In particular, a written constitution could incorporate obligations on gender equality and provide important recourse for systemically marginalised groups of women to claim their rights, a new social security system would have scope to redress the gender discrimination at the heart of the current benefits and tax credit system and ‘welfare reform’ agenda, and a new immigration and asylum system could increase protection and wellbeing for migrant, refugee and asylum seeking women. Creating new institutions would present an opportunity to embed and deliver gender quotas and there would be raft of new legislation and oversight frameworks that could include anti-discrimination structures, including broadcasting, equal opportunities, employment and financial regulation.
None of this will be possible of course without vastly increased engagement on gender issues within existing political party structures, and the evolving grassroots movements that have been the most exciting product of the referendum.
With regards to Scotland’s two main parties, ‘gender edits’ of the Scottish Government’s white paper and Scottish Labour’s so-called ‘red paper’ reveal that commitments on gender equality within their manifestos for the 2016 parliamentary elections are likely to be limited. Existing proposals are mainly not linked to barriers to women’s equality, and tackling gender inequality is treated as a fringe issue, rather than as an opportunity to achieve social policy objectives and drive economic growth. The notable exception is the SNP’s proposal for a universal system of childcare provision, which could have wide-reaching impacts for women and men, if adequately resourced and developed and delivered with a great deal of input from women and relevant stakeholders.
Meanwhile, the significant political attention on women voters in the referendum debate has continued unabated. This has cast a welcome spotlight on the alienation that many women feel from a political system that is essentially redundant to them, and on the need for both campaigns to improve critical engagement with key gendered issues. The centralised behemoths of Better Together and Yes Scotland have done so, to some extent and with varying success. Dubbed as ‘patronising BT lady’ by Yes advocates on social media, and sharply criticised by some campaigning for a No vote, the No campaign’s latest attempt to tap into women’s concerns is an example of how this can fall flat when these are tagged onto a campaign, rather than strategically integrated throughout.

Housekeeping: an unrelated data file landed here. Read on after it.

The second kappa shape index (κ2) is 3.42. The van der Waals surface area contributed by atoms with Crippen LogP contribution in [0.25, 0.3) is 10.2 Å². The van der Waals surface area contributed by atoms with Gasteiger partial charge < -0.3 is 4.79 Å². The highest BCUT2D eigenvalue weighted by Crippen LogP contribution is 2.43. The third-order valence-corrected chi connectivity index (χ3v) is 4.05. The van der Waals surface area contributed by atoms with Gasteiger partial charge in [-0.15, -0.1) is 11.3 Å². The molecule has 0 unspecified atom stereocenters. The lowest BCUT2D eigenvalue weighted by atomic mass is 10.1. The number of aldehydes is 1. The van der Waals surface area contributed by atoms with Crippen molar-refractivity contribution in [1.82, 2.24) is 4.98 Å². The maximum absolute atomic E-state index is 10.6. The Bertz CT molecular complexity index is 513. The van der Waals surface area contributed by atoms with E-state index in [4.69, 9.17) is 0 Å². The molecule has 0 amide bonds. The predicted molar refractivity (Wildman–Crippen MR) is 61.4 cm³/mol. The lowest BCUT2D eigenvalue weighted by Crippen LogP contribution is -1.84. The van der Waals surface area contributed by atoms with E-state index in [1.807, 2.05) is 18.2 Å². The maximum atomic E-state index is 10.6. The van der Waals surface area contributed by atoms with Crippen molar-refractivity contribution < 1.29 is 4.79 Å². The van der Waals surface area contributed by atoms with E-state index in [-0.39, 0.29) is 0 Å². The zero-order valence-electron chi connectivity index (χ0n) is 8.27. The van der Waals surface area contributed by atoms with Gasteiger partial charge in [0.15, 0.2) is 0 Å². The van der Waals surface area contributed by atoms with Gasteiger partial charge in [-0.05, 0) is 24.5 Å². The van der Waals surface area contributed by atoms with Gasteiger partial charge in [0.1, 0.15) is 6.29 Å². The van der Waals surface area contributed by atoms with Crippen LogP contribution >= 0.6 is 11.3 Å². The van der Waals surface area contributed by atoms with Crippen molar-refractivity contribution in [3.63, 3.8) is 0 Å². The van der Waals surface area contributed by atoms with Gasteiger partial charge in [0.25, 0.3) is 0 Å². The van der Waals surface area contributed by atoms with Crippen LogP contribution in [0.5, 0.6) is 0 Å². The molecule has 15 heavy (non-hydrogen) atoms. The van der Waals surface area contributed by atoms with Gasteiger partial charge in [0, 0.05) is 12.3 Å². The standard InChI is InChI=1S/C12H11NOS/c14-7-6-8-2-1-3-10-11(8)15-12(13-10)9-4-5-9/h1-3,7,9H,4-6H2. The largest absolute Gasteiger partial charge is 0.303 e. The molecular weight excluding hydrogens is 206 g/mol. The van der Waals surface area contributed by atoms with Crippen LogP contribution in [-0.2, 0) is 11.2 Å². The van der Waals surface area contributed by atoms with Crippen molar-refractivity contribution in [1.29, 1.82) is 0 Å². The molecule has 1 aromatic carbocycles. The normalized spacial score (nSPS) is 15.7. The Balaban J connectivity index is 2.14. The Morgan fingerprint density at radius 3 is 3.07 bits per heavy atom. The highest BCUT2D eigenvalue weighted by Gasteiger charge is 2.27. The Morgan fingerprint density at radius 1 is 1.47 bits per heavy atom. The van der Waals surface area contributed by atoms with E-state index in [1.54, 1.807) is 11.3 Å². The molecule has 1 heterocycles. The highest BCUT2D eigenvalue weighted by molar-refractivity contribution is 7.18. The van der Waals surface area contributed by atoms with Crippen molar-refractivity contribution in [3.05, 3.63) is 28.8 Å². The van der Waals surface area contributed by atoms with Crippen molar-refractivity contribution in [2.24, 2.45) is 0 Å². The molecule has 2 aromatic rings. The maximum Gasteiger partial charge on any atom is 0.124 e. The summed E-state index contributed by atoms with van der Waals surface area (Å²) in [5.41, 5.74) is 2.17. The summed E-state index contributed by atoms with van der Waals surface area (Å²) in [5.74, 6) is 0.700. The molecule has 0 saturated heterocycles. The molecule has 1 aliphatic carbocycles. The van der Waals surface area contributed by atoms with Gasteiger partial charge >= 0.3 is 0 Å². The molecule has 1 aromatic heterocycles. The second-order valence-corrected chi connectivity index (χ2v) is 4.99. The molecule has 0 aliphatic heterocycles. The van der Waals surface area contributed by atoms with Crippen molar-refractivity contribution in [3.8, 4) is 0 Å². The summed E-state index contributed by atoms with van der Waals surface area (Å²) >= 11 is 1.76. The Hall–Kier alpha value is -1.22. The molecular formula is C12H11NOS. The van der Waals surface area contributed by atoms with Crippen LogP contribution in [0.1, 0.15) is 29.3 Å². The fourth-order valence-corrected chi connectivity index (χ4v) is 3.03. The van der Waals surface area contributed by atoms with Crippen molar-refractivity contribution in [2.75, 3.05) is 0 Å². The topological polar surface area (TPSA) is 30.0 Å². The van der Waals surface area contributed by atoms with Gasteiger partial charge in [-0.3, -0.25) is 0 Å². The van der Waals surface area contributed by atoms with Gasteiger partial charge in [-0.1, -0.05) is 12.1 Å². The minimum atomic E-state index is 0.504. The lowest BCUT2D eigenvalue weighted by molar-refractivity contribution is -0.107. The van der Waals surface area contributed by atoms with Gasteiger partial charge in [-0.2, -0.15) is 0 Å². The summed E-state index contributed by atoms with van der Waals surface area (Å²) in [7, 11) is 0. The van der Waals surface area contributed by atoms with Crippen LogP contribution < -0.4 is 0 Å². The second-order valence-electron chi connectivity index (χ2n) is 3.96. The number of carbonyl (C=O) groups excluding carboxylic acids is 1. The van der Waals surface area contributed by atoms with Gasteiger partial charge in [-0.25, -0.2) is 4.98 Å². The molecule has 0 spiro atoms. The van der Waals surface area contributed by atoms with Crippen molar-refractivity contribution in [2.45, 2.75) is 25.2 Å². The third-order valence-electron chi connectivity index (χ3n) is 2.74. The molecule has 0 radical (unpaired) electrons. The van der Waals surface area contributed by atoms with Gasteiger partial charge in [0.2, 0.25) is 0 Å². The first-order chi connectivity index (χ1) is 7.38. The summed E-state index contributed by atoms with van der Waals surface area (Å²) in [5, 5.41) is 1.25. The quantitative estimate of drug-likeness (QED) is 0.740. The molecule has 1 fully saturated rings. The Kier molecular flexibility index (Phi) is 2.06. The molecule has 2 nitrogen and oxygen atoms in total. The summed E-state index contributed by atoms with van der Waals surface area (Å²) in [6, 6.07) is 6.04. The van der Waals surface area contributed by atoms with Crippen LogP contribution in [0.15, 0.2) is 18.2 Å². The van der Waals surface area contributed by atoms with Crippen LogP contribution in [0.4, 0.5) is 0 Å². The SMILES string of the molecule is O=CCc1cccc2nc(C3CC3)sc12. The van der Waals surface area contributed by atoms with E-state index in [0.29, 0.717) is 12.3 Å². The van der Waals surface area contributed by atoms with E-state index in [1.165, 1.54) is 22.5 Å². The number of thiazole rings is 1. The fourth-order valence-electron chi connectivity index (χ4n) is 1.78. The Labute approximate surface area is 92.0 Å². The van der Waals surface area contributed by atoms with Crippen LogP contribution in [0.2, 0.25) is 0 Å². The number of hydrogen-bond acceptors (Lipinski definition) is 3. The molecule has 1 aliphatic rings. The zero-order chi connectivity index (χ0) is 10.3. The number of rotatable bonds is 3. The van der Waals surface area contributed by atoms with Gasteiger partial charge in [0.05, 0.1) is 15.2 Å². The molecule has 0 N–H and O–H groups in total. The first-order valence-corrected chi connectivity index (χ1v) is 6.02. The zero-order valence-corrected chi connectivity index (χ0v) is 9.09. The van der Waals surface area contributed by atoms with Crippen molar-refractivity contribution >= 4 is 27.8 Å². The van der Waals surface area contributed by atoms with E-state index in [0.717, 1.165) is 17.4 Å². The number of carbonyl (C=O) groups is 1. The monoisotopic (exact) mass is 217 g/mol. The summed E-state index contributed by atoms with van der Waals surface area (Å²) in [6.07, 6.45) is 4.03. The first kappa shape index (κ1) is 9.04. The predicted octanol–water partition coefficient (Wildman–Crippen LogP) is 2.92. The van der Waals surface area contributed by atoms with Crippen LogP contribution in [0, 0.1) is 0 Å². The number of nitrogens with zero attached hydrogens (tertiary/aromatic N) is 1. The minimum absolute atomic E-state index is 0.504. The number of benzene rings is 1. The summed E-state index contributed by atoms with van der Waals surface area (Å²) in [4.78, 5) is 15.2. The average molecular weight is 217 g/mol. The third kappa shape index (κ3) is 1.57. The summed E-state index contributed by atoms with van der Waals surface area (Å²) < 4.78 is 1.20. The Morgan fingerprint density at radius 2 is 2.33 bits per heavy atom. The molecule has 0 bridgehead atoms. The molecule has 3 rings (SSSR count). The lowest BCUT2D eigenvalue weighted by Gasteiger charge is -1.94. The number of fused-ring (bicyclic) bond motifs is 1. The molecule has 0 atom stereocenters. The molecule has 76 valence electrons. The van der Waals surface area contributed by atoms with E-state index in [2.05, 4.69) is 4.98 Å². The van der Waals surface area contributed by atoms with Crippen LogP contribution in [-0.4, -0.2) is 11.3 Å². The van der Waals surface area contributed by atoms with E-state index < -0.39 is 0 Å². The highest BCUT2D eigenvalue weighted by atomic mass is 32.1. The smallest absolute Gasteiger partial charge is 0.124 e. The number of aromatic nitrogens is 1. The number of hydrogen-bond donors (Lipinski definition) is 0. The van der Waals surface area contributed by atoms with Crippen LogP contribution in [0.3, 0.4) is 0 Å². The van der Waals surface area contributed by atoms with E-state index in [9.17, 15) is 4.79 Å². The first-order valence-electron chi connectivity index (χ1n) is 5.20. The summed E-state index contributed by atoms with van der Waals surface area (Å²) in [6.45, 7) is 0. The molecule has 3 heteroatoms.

The distinct grassroots organising of Women for Independence, and to a lesser extent of Women Together, however, has been genuinely exciting and meaningful. To no detriment, exploratory plans to establish a women’s alliance with a collective agenda (akin to the cross-party 50:50 campaign prior to devolution) were to some extent overtaken by this flourishing of new channels and opportunities for women to engage with politics. It is a case in point regarding representative politics, that whilst transparent attempts to covet women’s votes by white men in suits on TV do not appear to have resonated with women, Women for Indy’s ‘listening exercises’, UK Women Together’s letter writing sessions, and abundant opportunities to hear from non-party affiliated female campaigners with shared experiences and concerns, have been extremely productive.
It’s hard to believe that this chapter in Scottish political history is almost over. It is also extremely exciting that a new one is about to begin. Under either outcome there will be opportunities for the women’s movement to push for progress on gender issues in the immediate wake of the vote. Regardless of how Scotland votes at the ballot box in 10 days’ time, Engender will be working with others to restate a feminist agenda in the policy spaces that subsequently emerge, and to ensure that the sudden interest in what women think does not drop off the agenda at Holyrood.